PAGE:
The makings of a yearbook


Orono High School past yearbooks

By Ashley Johnson

When the end of the school year is on the horizon, students anxiously anticipate the arrival of the The Spartan Annual yearbook.

On distribution day, excited students head down to the mezzanine to pick up their new yearbook. Teachers and students crack open the book and scavenge through more than 250 pages looking for pictures of themselves, interesting quotes, and articles about their sport, club, or activity.

The yearbook does not come together quickly, though. Hours upon hours of writing, photography, editing and layout by the yearbook staff is what makes The Spartan Annual one of the top yearbooks in the state. The yearbook is put together by a staff of more than 20 students, an Editor in Chief, an Assistant Editor in Chief, and an Adviser.

Most students are unaware that yearbook is a class as well as an extra-curricular. Homework in the class is non-traditional and most of the work needs to be done at school, but outside of class. The yearbook staff spends a lot of time in the publications lab working on layout and editing different pages and photos.

“I spend about 15 hours working on the yearbook per week, sometimes up to 20 when deadlines are coming up,” Editor in Chief Lindsey Case said.

The theme for the yearbook is different every year. In the past few years it has included “The Elements of Orono,” “The Spartan Experience,” and “Orono Ties.” The yearbook staff works hard to create a theme and keep it a secret until distribution day.

“I’m really excited to get my yearbook,” freshman Celia Brown said. “It’s my first year in high school and I get to see people [in the yearbook] I have never seen before.”

Compared to the elementary, intermediate, and middle school yearbooks, the high school yearbook is a big change. It is much bigger with many different topics and things to look at and read.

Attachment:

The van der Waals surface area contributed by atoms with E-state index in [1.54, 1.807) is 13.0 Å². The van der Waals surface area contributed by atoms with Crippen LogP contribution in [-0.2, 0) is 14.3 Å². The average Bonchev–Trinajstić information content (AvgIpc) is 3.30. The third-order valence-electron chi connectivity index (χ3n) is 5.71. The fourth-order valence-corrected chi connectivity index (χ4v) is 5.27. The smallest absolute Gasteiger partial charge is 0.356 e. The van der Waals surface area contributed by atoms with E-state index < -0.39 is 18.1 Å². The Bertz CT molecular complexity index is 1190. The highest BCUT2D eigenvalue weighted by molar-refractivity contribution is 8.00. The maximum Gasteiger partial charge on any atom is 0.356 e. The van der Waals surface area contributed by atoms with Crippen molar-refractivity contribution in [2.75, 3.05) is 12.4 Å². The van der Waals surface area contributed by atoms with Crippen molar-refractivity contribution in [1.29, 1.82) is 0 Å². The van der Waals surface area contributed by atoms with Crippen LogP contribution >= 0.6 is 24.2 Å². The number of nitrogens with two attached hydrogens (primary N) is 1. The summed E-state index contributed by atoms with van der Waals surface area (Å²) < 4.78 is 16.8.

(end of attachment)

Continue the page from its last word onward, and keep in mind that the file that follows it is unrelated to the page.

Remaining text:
Starting in the summer, the yearbook shows the student body what has been going on in Orono throughout the year. The yearbook staff works hard to show all events and activities that students are involved and interested in. From Homecoming to sports to the Senior Hall of Fame, the yearbook never disappoints.

The student body enjoys the Senior Hall of Fame. In the past few years there have been awards such as “Most School Spirit,” “Most Likely to be an Orono Parent,” “Couple That Should Have Been,” and “Best of Friends.”

“I always look forward to seeing the people in the Senior Hall of Fame,” senior Heather Alton said. “It will be even more fun this year because it’s my grade.”

In last year’s edition of the yearbook there was even a Faculty Hall of Fame with awards like “Gives the Most Homework,” “Biggest Child at Heart,” and “Most Likely to Give an Impossible Test.”

The yearbook is a great representation of what went on throughout the year. Most students look through the yearbook, but only a few realize how much work goes into creating it.